And then, addressing Groening, Kor said: “It is true, but sad, that we cannot change what happened in Auschwitz. I am hoping that you and I, as former adversaries, can meet as people who respect one another as human beings and can relate to one another to understand, to heal, and to express thoughts that would not be possible any other way. …
“I am probably the only survivor who has forgiven all the Nazis, including you, in my name alone. My forgiveness does not absolve the perpetrators from taking responsibility for their actions, nor does it diminish my need and right to ask questions about what happened at Auschwitz.”
She said that although her parents and two older sisters were murdered at Auschwitz, she and her 10-year-old twin sister, Miriam, survived because Dr. Josef Mengele used them as guinea pigs for his experiments. Kor then asked Groening why only Auschwitz inmates were tattooed, whether he knew Mengele, knew of his experiments, what happened to Mengele’s files, and what he injected into her body that nearly killed her.
Groening did not answer her questions that day, but Kor said she hopes he will during the course of what is expected to be a three-month trial. If convicted, Groening faces up to 15 years in prison.
Of the approximately 6,500 members of the SS who worked at Auschwitz, only 49 have been convicted of war crimes. Groening himself had been previously cleared of war crimes by a German court, but these new charges were filed after a former guard at the Sobibor death camp, John Demjanjuk, was tried and convicted in 2011 for his involvement in the murder of 28,000 people there. He died in 2012.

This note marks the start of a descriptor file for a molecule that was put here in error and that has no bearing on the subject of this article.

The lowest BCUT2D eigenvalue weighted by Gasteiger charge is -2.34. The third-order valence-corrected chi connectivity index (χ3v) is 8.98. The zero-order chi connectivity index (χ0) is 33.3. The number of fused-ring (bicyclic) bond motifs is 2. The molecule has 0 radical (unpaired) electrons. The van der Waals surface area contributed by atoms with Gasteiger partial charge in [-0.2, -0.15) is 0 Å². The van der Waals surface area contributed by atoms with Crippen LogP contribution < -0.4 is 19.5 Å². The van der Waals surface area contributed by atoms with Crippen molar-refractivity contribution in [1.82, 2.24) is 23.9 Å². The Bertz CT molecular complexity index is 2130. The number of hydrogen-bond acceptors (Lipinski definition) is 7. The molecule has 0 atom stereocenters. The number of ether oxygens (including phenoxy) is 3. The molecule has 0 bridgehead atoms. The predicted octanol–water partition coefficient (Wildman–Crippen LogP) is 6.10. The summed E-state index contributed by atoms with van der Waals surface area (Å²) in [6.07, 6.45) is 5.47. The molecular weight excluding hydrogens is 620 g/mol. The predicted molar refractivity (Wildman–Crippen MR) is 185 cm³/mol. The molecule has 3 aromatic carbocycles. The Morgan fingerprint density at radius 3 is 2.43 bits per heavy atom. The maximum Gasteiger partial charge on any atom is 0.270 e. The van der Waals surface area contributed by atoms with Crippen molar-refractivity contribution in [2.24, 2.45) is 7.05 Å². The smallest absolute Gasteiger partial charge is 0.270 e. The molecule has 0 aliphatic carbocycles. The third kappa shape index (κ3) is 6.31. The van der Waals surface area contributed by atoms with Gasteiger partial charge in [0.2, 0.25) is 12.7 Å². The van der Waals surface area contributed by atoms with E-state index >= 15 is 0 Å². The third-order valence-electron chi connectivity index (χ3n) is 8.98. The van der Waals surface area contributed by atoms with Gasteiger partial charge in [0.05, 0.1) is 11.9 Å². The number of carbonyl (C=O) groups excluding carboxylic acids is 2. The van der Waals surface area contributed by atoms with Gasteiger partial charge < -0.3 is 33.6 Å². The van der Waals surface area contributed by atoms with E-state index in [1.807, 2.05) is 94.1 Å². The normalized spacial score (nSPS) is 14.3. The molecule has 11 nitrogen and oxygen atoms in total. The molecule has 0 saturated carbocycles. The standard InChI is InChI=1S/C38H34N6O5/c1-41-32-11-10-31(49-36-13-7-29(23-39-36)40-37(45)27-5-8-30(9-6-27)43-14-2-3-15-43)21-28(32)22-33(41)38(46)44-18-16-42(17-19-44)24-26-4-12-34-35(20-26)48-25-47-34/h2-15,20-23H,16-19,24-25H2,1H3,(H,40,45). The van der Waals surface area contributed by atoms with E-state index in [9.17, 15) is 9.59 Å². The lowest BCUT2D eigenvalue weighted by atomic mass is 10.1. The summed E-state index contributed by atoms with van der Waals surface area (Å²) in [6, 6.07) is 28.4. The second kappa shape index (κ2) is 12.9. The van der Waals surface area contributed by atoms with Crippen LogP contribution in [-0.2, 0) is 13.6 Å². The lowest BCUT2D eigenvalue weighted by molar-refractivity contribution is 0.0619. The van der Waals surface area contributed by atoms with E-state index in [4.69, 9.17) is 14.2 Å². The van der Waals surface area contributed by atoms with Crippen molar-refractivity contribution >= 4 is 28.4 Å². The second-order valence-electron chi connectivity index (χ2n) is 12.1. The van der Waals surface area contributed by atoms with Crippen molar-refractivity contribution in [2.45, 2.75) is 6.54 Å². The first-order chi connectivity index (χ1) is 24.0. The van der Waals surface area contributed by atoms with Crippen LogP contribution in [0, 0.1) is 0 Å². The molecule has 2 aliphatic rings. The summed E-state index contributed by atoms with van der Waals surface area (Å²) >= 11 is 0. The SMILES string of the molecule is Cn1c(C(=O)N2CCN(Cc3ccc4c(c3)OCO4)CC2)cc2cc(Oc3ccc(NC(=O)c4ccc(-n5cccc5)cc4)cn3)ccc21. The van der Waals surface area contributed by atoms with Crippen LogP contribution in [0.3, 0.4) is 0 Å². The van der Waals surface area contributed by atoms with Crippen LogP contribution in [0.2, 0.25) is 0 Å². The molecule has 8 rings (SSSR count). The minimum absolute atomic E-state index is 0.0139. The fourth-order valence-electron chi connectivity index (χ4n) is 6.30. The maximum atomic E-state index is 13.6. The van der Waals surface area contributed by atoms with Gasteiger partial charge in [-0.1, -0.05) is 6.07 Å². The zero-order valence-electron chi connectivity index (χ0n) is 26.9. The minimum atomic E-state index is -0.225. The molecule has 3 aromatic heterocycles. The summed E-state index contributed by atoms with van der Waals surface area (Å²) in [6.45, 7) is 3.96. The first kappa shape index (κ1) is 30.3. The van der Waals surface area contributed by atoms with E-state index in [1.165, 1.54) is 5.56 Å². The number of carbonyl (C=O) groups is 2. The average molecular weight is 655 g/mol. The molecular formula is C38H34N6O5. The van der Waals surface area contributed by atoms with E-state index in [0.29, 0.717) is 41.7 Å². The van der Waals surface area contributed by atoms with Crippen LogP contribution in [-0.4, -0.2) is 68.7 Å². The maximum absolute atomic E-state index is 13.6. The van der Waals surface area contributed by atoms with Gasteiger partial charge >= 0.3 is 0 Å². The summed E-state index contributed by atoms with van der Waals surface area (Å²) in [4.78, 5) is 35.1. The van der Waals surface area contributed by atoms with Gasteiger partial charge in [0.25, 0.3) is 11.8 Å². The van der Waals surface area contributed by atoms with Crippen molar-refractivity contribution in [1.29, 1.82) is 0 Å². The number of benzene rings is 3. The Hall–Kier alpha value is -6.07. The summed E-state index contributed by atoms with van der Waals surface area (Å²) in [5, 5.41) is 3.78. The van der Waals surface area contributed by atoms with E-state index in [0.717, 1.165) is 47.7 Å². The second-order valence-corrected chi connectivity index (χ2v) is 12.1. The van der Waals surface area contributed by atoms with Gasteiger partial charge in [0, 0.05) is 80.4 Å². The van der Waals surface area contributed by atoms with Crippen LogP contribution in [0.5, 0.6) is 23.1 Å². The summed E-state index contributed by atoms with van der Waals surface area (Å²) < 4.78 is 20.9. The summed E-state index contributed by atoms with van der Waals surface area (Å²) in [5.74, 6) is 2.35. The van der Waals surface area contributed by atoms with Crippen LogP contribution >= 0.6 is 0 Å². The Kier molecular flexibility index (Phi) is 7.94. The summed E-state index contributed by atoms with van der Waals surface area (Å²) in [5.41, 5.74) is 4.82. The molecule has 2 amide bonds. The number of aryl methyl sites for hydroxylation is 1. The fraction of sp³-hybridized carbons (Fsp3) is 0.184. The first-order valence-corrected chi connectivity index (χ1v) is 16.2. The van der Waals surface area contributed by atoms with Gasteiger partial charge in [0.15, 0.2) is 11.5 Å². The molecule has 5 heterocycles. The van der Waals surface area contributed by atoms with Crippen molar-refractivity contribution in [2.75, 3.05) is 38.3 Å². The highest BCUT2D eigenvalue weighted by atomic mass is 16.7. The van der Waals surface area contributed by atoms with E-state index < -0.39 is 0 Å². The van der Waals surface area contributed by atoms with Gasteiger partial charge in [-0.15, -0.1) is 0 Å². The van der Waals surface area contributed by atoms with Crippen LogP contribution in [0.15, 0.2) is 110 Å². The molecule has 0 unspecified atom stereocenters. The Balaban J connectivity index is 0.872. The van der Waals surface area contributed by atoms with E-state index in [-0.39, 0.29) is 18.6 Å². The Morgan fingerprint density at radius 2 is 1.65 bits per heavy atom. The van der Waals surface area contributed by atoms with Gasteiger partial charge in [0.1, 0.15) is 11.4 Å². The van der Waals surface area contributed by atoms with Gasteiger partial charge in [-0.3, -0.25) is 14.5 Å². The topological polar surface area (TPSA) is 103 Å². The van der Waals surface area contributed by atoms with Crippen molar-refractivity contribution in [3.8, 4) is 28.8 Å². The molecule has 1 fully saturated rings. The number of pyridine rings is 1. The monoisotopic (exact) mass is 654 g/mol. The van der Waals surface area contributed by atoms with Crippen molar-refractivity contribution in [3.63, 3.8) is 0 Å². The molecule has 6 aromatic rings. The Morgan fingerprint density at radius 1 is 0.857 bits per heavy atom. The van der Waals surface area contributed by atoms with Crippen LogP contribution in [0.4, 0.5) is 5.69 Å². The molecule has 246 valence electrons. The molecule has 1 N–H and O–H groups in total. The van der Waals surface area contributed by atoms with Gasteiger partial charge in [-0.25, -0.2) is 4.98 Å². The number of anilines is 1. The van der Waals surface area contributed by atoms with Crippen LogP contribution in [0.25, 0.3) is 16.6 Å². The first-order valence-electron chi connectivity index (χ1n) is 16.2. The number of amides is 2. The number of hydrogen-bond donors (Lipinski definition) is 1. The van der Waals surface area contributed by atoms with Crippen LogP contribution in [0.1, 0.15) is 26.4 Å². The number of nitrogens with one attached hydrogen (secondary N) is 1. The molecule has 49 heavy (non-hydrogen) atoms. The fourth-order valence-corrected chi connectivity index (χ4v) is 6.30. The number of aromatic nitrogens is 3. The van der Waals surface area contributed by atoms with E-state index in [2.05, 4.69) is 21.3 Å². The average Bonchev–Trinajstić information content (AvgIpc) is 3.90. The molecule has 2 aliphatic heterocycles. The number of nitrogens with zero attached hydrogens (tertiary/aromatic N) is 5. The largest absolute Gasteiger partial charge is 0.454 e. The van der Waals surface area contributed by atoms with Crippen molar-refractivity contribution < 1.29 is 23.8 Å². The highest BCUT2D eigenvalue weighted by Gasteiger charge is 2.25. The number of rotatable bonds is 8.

That conviction led German prosecutors to change their policy when dealing with suspected Nazi war criminals, according to Efraim Zuroff, founder and director of the Simon Wiesenthal Center in Jerusalem and its chief Nazi hunter.
“Prior to that, prosecutors had to prove [the defendant] had committed a specific crime against a specific person,” he told The Jewish Week by phone from Israel. “It applied to those who served in the six camps in Poland that had the ability for mass extermination, and to those who served in mobile killing units that were used in the Soviet Union.”
Demjanjuk had been an “armed SS guard who took people off trains at Sobibor and pushed them into the assembly line of mass annihilation,” Zuroff said.
Groening, on the other hand, was “not someone who pulled the trigger,” he noted. Rather, he was known as the accountant of Auschwitz because he “was in charge of making sure that the money brought by deportees was used for the benefit of the Reich. He was among those who facilitated the mass murder; he made it possible to happen.”